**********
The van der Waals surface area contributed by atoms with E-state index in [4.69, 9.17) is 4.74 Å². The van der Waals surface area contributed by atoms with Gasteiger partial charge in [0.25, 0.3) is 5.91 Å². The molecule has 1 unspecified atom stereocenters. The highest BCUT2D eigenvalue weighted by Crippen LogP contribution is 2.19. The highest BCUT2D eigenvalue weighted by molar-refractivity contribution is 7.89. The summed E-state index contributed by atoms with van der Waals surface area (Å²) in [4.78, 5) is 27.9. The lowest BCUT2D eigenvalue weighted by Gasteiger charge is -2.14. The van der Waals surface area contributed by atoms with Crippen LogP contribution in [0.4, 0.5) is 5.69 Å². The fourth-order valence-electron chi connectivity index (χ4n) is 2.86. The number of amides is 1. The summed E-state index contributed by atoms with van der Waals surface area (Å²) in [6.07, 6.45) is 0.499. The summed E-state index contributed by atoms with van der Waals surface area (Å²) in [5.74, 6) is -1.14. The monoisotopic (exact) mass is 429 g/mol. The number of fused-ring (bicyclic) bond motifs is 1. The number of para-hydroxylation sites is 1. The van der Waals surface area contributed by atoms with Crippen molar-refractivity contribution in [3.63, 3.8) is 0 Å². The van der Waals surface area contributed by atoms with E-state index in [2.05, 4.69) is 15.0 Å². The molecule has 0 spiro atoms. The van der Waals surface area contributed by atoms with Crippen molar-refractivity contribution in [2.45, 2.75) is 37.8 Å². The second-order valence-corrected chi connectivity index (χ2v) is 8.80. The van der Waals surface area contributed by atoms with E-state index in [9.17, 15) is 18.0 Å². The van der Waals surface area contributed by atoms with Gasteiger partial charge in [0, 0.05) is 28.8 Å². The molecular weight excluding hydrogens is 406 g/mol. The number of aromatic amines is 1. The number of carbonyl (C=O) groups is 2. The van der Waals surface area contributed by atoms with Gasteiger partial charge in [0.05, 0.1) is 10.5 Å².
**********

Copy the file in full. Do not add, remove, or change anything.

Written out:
The van der Waals surface area contributed by atoms with E-state index in [4.69, 9.17) is 4.74 Å². The van der Waals surface area contributed by atoms with Gasteiger partial charge in [0.25, 0.3) is 5.91 Å². The molecule has 1 unspecified atom stereocenters. The highest BCUT2D eigenvalue weighted by Crippen LogP contribution is 2.19. The highest BCUT2D eigenvalue weighted by molar-refractivity contribution is 7.89. The summed E-state index contributed by atoms with van der Waals surface area (Å²) in [4.78, 5) is 27.9. The lowest BCUT2D eigenvalue weighted by Gasteiger charge is -2.14. The van der Waals surface area contributed by atoms with Crippen LogP contribution in [0.4, 0.5) is 5.69 Å². The fourth-order valence-electron chi connectivity index (χ4n) is 2.86. The number of amides is 1. The summed E-state index contributed by atoms with van der Waals surface area (Å²) in [6.07, 6.45) is 0.499. The summed E-state index contributed by atoms with van der Waals surface area (Å²) in [5.74, 6) is -1.14. The monoisotopic (exact) mass is 429 g/mol. The number of fused-ring (bicyclic) bond motifs is 1. The number of para-hydroxylation sites is 1. The van der Waals surface area contributed by atoms with Crippen molar-refractivity contribution in [3.63, 3.8) is 0 Å². The van der Waals surface area contributed by atoms with E-state index in [2.05, 4.69) is 15.0 Å². The molecule has 0 spiro atoms. The van der Waals surface area contributed by atoms with Crippen molar-refractivity contribution in [2.45, 2.75) is 37.8 Å². The second-order valence-corrected chi connectivity index (χ2v) is 8.80. The van der Waals surface area contributed by atoms with E-state index in [9.17, 15) is 18.0 Å². The van der Waals surface area contributed by atoms with Gasteiger partial charge in [0, 0.05) is 28.8 Å². The molecular weight excluding hydrogens is 406 g/mol. The number of aromatic amines is 1. The number of carbonyl (C=O) groups is 2. The van der Waals surface area contributed by atoms with Gasteiger partial charge in [0.05, 0.1) is 10.5 Å².